Overall, career and employment goals continue to be the top reasons for students to go back to school and pursue an online education. In order to better serve this changing student population, universities are collaborating with corporate business partners to create more in-demand skills and industry-tailored curricula.
Similarly, higher education institutions are offering nontraditional degrees, such as Massive Online Open Courses, specialized graduate certificates, digital badges, nanodegrees, and “stackable degrees” (courses which can be stacked into degrees). For the past 30 years, there has been a significant increase in online certifications. In addition, online higher education institutions like Independence University are offering high-touch, personal resources to support the online experience, such as hosting 28 open houses across the country as well as monthly check-in’s with personal faculty program advisor, student advisor, and career services advisors. The future of online education entails rethinking one’s career trajectory and celebrating the possibilities of a path in “lifelong learning.”
The growing demand for online education is contributed to the use of technology, improved industry-related curricula that fill the skills gap in the workforce, and a more collaborative, interactive, and personalized learning pedagogy.
Dr. Alan Hansen, Executive Director at Independence University in Salt Lake City in Utah, stated in an interview that, since 2005, there has been growing evidence proving that the “stigma” of an online education and the general public’s mindset are changing; barriers have disappeared, employers are hiring online graduates, and an online education is equal to or better than an education offered at a traditional university.
Hansen predicts online education will continue to grow annually. He attributes the growth in online education to a number of factors that are increasing the quality and value, such as ever-improving technology, curricula iterations, adaptive learning, synergy, shifting pay structures, MOOC collaboration, and various stackable degree options. He predicts that online education will increase during a future recession, but, nevertheless, the traditional universities that are serving the traditional student demographic “won’t go away.”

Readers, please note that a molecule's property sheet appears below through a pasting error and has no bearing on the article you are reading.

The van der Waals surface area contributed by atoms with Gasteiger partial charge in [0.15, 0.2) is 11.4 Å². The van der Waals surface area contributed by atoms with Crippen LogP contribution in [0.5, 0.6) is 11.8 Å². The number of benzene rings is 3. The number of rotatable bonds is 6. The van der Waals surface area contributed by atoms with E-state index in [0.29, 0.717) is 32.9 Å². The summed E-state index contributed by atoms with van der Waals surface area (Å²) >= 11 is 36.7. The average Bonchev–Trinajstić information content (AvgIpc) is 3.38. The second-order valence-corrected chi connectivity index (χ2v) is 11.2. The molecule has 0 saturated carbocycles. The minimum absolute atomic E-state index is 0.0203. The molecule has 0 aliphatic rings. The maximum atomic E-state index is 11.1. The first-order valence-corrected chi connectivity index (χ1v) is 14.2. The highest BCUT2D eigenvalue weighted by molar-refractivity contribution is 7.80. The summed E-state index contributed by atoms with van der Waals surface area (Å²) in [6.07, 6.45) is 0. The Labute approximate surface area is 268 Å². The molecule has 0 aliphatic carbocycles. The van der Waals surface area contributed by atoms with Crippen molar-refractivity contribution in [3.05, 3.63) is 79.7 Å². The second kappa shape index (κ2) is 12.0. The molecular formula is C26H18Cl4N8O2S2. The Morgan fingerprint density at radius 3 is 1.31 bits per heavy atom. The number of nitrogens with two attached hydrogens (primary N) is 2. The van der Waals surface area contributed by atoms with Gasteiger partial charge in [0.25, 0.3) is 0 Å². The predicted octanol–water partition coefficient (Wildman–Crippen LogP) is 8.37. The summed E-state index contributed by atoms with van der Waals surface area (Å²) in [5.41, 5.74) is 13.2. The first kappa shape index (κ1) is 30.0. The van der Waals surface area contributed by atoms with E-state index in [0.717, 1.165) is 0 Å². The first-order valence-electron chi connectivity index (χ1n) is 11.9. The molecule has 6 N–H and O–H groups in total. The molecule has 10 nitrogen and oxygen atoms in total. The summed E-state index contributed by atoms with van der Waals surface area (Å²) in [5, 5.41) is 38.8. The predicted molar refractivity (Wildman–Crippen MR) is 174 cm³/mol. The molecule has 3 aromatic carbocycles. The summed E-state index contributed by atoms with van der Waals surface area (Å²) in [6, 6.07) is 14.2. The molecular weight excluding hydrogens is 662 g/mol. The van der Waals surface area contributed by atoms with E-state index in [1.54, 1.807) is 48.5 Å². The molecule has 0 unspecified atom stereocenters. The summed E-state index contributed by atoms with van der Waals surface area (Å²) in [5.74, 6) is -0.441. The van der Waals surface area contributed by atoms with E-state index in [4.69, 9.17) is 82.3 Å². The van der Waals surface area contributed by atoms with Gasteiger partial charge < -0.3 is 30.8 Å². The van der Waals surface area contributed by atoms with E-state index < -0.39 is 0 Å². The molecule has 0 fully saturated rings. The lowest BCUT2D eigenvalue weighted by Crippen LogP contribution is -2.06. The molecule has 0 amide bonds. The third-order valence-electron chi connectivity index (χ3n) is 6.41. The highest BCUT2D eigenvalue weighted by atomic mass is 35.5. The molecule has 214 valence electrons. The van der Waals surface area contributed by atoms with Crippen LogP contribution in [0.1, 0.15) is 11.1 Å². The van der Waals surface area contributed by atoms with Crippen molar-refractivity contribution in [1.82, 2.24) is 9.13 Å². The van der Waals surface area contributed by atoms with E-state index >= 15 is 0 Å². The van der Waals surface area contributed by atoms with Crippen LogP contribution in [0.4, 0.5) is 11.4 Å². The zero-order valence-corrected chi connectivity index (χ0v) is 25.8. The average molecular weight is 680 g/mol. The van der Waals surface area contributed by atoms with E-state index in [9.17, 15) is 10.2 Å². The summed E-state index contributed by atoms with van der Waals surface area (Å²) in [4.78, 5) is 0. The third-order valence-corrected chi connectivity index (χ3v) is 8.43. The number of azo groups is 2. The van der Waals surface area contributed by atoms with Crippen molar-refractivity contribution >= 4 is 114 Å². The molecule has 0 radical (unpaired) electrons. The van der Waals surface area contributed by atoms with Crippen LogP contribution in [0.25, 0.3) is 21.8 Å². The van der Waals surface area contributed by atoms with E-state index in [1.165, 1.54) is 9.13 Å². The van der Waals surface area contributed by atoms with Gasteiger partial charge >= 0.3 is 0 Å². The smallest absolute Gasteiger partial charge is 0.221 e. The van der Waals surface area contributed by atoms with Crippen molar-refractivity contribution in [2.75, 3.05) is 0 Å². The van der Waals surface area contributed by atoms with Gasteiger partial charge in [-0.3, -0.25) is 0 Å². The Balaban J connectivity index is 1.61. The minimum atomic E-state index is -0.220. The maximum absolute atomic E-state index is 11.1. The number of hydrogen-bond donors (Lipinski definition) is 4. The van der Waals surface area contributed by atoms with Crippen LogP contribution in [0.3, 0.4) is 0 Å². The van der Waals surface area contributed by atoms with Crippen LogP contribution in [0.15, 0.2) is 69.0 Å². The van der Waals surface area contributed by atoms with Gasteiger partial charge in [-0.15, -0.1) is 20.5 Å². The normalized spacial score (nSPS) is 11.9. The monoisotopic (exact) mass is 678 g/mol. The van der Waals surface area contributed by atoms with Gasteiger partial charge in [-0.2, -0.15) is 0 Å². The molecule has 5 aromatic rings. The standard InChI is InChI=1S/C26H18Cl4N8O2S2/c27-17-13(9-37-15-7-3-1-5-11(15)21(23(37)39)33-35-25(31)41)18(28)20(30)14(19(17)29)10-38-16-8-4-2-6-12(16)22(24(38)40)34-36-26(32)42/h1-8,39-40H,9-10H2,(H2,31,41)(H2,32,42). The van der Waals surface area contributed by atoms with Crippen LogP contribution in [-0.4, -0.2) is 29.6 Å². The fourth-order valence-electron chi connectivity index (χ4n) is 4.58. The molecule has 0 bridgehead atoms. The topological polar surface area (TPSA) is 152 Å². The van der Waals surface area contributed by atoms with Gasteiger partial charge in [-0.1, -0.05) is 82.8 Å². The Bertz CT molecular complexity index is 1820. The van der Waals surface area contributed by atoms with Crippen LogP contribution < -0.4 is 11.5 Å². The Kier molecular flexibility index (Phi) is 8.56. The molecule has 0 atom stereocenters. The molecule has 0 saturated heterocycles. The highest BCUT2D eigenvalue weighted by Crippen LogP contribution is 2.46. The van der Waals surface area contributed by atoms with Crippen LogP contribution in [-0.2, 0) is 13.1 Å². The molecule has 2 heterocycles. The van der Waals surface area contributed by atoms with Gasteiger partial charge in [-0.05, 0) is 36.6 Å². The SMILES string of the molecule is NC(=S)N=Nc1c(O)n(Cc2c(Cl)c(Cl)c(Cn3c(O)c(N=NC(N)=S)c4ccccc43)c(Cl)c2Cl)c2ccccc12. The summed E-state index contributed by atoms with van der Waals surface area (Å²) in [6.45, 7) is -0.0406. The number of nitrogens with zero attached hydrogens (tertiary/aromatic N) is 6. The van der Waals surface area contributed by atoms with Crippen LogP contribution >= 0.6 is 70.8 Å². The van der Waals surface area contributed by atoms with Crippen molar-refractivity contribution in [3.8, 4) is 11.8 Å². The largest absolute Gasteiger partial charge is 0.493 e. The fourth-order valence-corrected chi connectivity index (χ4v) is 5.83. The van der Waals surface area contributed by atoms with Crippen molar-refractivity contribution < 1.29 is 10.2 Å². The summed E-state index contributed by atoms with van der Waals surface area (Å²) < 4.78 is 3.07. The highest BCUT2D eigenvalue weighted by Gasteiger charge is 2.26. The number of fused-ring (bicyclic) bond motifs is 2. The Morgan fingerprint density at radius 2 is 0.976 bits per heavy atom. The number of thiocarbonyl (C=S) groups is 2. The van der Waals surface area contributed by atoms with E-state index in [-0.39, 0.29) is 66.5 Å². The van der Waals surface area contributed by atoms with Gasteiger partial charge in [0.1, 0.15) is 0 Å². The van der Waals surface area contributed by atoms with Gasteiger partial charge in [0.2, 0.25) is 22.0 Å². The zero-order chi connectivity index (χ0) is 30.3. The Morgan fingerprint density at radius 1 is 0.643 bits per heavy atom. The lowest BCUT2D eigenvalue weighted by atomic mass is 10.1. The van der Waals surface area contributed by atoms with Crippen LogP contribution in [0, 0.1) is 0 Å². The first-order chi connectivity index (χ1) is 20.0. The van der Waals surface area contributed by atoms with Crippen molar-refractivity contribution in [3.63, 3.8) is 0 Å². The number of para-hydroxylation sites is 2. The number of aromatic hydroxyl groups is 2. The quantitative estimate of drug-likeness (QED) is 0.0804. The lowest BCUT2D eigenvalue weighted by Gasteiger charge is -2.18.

“The traditional universities that are serving the traditional student demographic ‘won’t go away.'”
Online higher education institutions have responded to the skills gap with a renewed sense of commitment and accountability, striving to instill the necessary critical thinking, problem solving, and creative skills to address a new set of problems in a rapidly changing and increasingly automated age.
Part 2: Popular Online Degrees
by Catherine Alter
Distance education (DE) is not new. For well over 100 years, DE has made all levels of education accessible to students who could not afford or physically attend a brick and mortar school. My own father, born in 1908 on a dirt farm in the Missouri Ozarks 25 miles from the nearest school, was home-schooled through 12th grade by his mother using correspondence courses. Without DE, he would not have had the opportunity to enter university and eventually become a successful economist and university professor.
DE has changed dramatically over the last millennium, progressing from my dad’s paper and pencil courses to radio, other forms of audio broadcast, television, and most recently to web-based technologies. As DE technologies improved, the number and breadth of educational offerings grew exponentially because DE educators were able to adapt rapidly to the changing needs of students and employers. DE has transformed the lives of untold numbers of people who yearned for an education and a better life but lacked opportunity.
This section focuses on one component of today’s DE: namely, online-only universities. It will primarily examine master’s degree programs as an example of the larger trends. The data for this analysis was downloaded from the National Center for Educational Statistics for the academic year of 2016-2017.
This section also summarizes some thinking about the connection between popularity and excellence in DE programs by asking professionals in the field whether programs with the highest enrollments are necessarily those of the highest quality. To obtain their opinions, interviews were conducted with several leaders in the field and then the results summarized.